How Much Do Taxpayers Pay For Police Misconduct? 1/9/15
Police brutality and misconduct lawsuits are a point of growing contention for many involved in the political arena.
Obviously, victims of police abuse deserve to be compensated for their damages. The problem is that it isn’t the police departments or the at-fault officers themselves that are monetarily held accountable in a misconduct lawsuit. It is the hard working taxpayers of a certain geographical area.
In a recent open-source effort launched by MuckRock.com, independent researchers are looking at data on police lawsuit payouts dating back to 2009. Among the types of lawsuits analyzed include wrongful-shooting deaths, excessive force complaints, illegal searches etc.
Early findings show that during the last five years a combined $16.6 million was spent by taxpayers in just four cities alone to settle 122 police-misconduct lawsuits. Those cities are: Indianapolis, Austin, San Jose, and San Francisco.
During that same time, taxpayers of just one city were expropriated for more than twice that. The people of Philadelphia paid $40 million to settle 584 of the 1,223 police-misconduct lawsuits filed against its department since January 2009, the website reported.
Philadelphia has 1.5 million residents.
“The report stemmed from requests the website sent to the 20 largest U.S. cities for information on police-lawsuit settlements,” MuckRock reporter Todd Feathers said. “The website is still parsing through data from some of those cities.”
Researchers don’t expect forthcoming numbers from additional cities to exceed those already recorded, Feathers said.
By comparison, taxpayers in the the city of New York have had to shell out more than $428,000,000 since 2009 for wrongful arrest and civil rights settlements.
Baltimore, Maryland has spent $5.7 million on settlements and awards, and another $5.8 million in legal fees.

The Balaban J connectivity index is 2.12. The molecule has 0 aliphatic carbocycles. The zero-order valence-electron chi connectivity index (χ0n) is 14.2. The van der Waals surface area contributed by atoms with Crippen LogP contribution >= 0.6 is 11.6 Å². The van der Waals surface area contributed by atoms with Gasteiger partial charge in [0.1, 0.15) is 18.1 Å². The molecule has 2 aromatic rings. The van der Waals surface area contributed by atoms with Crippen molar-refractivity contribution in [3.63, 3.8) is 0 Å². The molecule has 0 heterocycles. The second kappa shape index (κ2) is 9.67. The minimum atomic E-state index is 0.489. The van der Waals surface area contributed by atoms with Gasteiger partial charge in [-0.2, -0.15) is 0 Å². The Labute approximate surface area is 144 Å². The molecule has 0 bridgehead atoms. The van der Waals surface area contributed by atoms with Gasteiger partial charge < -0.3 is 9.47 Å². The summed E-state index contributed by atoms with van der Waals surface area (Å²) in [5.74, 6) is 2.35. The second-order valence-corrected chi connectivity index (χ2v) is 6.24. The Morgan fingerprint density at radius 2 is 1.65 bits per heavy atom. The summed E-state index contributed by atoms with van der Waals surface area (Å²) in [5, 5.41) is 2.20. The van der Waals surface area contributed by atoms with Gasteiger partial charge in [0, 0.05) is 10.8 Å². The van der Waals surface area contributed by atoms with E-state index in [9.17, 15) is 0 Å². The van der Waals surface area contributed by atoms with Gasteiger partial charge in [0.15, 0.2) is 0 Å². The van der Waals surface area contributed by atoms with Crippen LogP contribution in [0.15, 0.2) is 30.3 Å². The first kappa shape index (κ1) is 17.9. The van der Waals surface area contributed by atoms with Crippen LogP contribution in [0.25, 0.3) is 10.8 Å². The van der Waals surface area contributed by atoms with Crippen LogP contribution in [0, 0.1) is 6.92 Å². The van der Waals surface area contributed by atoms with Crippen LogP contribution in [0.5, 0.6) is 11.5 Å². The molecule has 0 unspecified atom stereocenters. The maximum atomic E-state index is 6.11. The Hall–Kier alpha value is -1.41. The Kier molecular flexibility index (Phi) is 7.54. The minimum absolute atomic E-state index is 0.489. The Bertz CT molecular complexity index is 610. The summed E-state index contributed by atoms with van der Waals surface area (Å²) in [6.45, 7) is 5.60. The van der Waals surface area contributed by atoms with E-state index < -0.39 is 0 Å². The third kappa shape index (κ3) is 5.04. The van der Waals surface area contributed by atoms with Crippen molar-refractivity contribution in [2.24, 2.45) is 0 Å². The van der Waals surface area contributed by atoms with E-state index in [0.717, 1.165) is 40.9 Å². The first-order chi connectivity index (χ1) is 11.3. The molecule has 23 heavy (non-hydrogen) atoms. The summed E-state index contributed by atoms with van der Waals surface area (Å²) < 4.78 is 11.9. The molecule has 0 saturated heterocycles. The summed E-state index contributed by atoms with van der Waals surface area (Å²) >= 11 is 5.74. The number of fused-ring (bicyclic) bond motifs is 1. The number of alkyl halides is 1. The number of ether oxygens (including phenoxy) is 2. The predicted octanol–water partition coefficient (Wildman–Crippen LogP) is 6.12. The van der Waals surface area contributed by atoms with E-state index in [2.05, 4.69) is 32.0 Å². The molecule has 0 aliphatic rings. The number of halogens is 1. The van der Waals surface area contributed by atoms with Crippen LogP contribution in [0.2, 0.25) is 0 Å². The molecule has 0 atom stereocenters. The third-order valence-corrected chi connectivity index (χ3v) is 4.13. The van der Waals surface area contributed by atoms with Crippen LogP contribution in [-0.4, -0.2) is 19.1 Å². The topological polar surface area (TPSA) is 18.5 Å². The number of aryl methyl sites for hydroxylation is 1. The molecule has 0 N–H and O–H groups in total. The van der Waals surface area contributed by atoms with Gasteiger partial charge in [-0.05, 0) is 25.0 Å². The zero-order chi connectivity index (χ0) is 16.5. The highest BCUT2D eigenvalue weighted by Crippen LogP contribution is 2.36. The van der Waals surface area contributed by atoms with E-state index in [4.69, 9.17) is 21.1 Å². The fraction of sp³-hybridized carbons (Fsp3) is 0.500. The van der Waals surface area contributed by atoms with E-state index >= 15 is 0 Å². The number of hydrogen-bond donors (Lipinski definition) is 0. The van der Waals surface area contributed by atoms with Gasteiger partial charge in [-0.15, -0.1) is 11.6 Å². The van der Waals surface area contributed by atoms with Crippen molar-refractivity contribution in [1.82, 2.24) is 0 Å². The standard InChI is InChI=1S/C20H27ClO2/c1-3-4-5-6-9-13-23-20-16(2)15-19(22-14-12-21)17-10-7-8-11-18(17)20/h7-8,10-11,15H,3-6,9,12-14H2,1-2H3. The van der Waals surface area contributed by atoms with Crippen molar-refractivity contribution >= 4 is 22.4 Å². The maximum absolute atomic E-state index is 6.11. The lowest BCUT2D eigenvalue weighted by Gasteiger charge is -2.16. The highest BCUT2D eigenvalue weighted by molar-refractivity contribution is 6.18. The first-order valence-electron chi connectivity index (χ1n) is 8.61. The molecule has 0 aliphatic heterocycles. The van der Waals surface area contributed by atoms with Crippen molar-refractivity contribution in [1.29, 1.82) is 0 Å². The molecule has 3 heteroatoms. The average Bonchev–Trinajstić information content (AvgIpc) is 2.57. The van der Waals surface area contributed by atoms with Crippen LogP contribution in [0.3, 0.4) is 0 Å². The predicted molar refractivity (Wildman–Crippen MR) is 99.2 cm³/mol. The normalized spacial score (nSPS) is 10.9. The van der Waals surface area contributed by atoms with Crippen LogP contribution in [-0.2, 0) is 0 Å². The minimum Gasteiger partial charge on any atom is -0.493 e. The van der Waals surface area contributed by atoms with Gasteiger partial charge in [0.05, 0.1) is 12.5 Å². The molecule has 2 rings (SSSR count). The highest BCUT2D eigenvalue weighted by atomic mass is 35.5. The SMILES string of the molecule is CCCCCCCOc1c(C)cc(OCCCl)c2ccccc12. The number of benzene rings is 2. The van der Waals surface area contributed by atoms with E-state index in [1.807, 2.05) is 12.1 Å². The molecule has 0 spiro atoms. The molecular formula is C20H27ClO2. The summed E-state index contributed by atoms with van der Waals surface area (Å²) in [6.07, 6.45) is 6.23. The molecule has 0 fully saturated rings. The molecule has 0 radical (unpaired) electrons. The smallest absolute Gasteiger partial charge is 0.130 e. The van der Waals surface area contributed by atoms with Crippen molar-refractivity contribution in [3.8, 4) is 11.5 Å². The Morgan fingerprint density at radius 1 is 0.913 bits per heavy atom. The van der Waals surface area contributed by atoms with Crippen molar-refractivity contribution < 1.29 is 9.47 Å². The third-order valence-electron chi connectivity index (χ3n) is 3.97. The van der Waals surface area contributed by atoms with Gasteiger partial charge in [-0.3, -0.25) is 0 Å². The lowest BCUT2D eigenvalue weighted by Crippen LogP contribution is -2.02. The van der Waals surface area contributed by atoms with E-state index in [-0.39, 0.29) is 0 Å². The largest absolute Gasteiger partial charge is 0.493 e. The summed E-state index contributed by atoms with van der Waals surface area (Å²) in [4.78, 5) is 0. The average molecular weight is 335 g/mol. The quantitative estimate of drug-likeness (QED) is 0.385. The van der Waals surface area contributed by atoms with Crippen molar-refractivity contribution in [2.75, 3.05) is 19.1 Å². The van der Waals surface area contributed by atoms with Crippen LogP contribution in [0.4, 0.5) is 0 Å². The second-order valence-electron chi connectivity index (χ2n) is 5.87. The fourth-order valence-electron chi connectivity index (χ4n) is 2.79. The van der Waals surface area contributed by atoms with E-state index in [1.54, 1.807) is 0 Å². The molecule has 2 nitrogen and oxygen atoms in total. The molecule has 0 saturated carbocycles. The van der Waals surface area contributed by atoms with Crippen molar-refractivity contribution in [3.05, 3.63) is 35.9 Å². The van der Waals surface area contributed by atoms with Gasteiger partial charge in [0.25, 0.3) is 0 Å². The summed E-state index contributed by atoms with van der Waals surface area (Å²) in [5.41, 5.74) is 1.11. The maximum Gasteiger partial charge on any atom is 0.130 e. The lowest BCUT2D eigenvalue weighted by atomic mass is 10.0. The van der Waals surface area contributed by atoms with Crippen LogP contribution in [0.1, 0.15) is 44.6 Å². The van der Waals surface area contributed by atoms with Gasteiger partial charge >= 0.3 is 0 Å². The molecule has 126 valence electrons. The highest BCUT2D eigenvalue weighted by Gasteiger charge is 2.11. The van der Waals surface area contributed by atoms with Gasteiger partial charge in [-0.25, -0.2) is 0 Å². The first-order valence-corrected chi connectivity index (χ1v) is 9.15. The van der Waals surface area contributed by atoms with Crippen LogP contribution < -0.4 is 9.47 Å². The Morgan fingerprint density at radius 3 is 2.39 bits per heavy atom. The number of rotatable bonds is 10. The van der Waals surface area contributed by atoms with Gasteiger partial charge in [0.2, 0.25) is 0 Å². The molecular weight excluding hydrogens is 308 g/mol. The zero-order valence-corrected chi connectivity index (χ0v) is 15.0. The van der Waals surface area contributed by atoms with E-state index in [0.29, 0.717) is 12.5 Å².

The Chicago Sun-Times says Chicago residents have payed out nearly half a billion dollars in settlements over the past decade, and spent $84.6 million in fees, settlements, and awards last year alone.
Bloomberg News reported that in 2011, Los Angeles paid out $54 million, though that figure includes negligence and other claims. Oakland Police Beat reported that their city has paid out $74 million to settle 417 lawsuits since 1990.
The Denver Post reported that taxpayers in the Mile High City have paid $13 million over the last 10 years.
According to The Dallas Morning News, Dallas taxpayers have spent over $6 million since 2011. Minneapolis Public Radio put it’s city’s payout at $21 million since 2003.
So what can taxpayers do to thwart these costs? That’s a good question.
“In theory, the cost of these lawsuits are supposed to inspire better oversight, better government, and better policing,” says notable author, Washington Post columnist, and police brutality critic Radley Balko. “When taxpayers see their hard-earned money spent to compensate victims of police misconduct, they vote for political leaders who will hold cops more accountable. Or at least that’s the theory. I’m not sure how effective that is. I’ve seen little evidence that people generally vote on these issues, even in municipal elections.”